Social and political art has an important place in the canon of 20th and 21st art and while you can find it in museums, galleries and in the streets but less so in our homes. SEAS, which is an artist-led organisation that promotes such art through exhibitions, discussions and events, decided to take another step in this direction. From November 2020, we are collaborating with artists who produce social and political art and sell it on their website or other online platforms. And there is no better time to do so before the festive season and in these difficult times when artists, most of whom are self-employed, find it difficult to make ends meet.
Life as we know it has been brought to a standstill by a global pandemic; all political and social realities are under siege.
‘Life, interrupted’ brings together a selection of artists who have investigated this subject matter as uncertainty permeates through our lives. Coronavirus exposed and exacerbated dysfunctions and inequalities within the global systems that govern our lives. Works displayed in this exhibition use art as a form of resistance and a way of imagining new futures. What is deemed impossible, has now emerged into the forefront of our political and social imagination.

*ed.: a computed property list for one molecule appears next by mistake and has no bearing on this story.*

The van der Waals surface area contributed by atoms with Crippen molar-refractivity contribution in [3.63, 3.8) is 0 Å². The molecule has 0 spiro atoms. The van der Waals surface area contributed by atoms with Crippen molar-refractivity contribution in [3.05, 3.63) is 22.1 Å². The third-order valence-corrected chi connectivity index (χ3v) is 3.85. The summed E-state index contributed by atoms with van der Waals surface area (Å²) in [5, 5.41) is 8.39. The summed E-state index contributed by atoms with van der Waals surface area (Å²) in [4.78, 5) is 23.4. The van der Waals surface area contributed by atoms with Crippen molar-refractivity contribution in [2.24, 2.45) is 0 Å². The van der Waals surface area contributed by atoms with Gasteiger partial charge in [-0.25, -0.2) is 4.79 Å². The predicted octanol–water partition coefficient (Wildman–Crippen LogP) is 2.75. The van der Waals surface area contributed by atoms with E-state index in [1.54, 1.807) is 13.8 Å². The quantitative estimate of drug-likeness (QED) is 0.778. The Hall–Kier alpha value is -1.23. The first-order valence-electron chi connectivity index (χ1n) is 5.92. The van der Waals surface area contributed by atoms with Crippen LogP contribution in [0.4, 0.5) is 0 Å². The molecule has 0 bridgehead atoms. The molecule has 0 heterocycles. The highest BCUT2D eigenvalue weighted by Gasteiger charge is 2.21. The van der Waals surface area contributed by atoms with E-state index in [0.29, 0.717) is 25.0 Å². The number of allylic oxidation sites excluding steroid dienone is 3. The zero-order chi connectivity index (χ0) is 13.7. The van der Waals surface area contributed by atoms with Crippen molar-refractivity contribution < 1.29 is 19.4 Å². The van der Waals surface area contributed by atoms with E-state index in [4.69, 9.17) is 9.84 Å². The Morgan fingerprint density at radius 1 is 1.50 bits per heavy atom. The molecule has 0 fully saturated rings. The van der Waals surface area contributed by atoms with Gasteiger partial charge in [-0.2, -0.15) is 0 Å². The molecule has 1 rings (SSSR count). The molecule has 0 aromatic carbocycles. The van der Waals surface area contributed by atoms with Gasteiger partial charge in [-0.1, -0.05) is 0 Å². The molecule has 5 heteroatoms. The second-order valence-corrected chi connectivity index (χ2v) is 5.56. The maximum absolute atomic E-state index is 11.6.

Curated by Tugba Tirpan.
States of Existence showcases transitory works from humans who express themselves through art to convey varied experiences of human life in the complex world we live in today. The 25 featured artists dive deep into human existence whilst raising an array of important questions.
Breaking the stigma surrounding *mental health* is challenging in the binary narrative of normal/abnormal, healthy/unhealthy and well/unwell. We examine why & how the stigmas were created in the first place.
Well Space Community curated by Sophie Akehurst & Tugba Tirpan.
While Brighton Pride might be cancelled this year, Socially Engaged Art Salon (SEAS) is staging radical queers of colour in an exhibition and live event. The exhibition “Intersections'' explores the life experiences of black BIPOC LGBTQAI+ with works by UK and international artists. The exhibition’s name derives from the term intersectionality coined in 1989 by Kimberlé Crenshaw, a law professor and social theorist, who looked at how the intersection of various identity markers such as gender, sexual orientation, class, race, religion etc. might disadvantage or advantage people.